Life Insurance Trusts

Avoiding Estate Taxes On A Death Benefit

Many people have been told that the death benefit of a life insurance policy is not taxable. While this is true with respect to income taxes (barring some exceptions), you may be surprised to learn that the death benefit of a life insurance policy is indeed subject to federal and state estate taxes. Yet these taxes, too, can be avoided.

If properly drafted, an irrevocable life insurance trust will permit you and your family to eliminate the estate tax consequences of life insurance. For decades, the attorneys at Quinlivan & Hughes, P.A., have assisted individuals in St. Cloud and throughout Minnesota in the establishment of irrevocable life insurance trusts, and have helped to safeguard their clients' families from estate taxes.

What Is A Life Insurance Trust?

An irrevocable life insurance trust is a type of irrevocable trust that may own one or more policies insuring your life. In order to avoid estate taxes successfully, the trust must be drafted so that you do not have any "incidents of ownership" with respect to any policy insuring your life. That is, you cannot have any control over any decision concerning the life insurance policy or policies. Likewise, the cash value and death benefits of these policies cannot be used to pay any obligation or debt owed by you or your estate.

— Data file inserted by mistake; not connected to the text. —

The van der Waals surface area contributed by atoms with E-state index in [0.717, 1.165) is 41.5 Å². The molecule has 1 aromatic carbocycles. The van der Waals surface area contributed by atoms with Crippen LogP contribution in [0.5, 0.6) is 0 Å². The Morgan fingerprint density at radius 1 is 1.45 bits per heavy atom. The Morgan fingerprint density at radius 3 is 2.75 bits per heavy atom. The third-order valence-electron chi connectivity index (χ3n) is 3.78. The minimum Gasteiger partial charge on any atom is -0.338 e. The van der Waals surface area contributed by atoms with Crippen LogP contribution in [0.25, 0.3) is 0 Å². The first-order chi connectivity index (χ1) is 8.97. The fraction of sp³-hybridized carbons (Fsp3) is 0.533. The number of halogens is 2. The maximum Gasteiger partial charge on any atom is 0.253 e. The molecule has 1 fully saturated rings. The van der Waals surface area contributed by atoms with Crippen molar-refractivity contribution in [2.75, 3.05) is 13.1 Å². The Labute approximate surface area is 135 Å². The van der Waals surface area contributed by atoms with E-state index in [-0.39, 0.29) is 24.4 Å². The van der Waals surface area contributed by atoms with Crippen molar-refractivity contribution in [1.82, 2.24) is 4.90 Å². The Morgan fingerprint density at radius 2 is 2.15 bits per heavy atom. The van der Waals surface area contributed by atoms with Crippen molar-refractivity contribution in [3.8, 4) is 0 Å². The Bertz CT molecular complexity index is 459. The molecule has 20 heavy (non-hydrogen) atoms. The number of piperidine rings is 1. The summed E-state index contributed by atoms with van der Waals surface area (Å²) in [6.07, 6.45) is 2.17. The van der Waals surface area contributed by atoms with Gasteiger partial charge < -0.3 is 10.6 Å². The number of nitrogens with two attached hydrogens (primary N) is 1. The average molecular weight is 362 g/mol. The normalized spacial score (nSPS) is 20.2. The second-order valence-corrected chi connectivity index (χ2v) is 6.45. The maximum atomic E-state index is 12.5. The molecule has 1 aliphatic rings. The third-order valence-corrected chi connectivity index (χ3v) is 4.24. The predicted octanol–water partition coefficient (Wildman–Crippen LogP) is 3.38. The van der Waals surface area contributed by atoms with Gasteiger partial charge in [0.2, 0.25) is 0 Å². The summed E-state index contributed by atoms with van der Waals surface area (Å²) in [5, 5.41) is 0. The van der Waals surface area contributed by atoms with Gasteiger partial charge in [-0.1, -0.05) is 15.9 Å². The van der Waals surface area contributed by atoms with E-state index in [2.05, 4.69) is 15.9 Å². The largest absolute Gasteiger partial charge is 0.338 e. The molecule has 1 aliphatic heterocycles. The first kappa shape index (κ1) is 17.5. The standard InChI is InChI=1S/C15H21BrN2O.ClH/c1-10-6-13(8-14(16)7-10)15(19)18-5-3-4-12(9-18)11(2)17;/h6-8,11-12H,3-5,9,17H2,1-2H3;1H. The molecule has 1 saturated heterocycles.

While you cannot receive any personal benefit from a policy owned by the trust, an irrevocable life insurance trust may provide financial protection for your spouse, children and grandchildren. Similarly, death benefits paid from your policy may be held in further trust for the benefit of your spouse and family without estate taxation.

How Does It Work?

An independent trustee may be given broad discretion to distribute principal from the trust. That discretion, in turn, allows the trustee to terminate the trust and distribute or dispose of the life insurance policies if your family financial circumstances have changed.

Unless you give one or more fully paid up policies to the trust, you must have a plan for the ongoing payment of premiums by the trustee. Most grantors choose to make annual gifts to their life insurance trusts that the trustee uses to pay annual premiums. If the life insurance trust includes certain provisions for withdrawal, all or a portion of your annual gifts to the trustee will qualify for gift tax annual exclusion treatment, provided that you and trustee comply with rules governing those gifts.

Guidance As You Establish Your Trust

With careful planning, drafting and execution, an irrevocable life insurance trust can provide a substantial financial and tax benefit to your family. For further information, contact Quinlivan & Hughes, P.A., by calling 320-200-4928, or arrange an appointment online.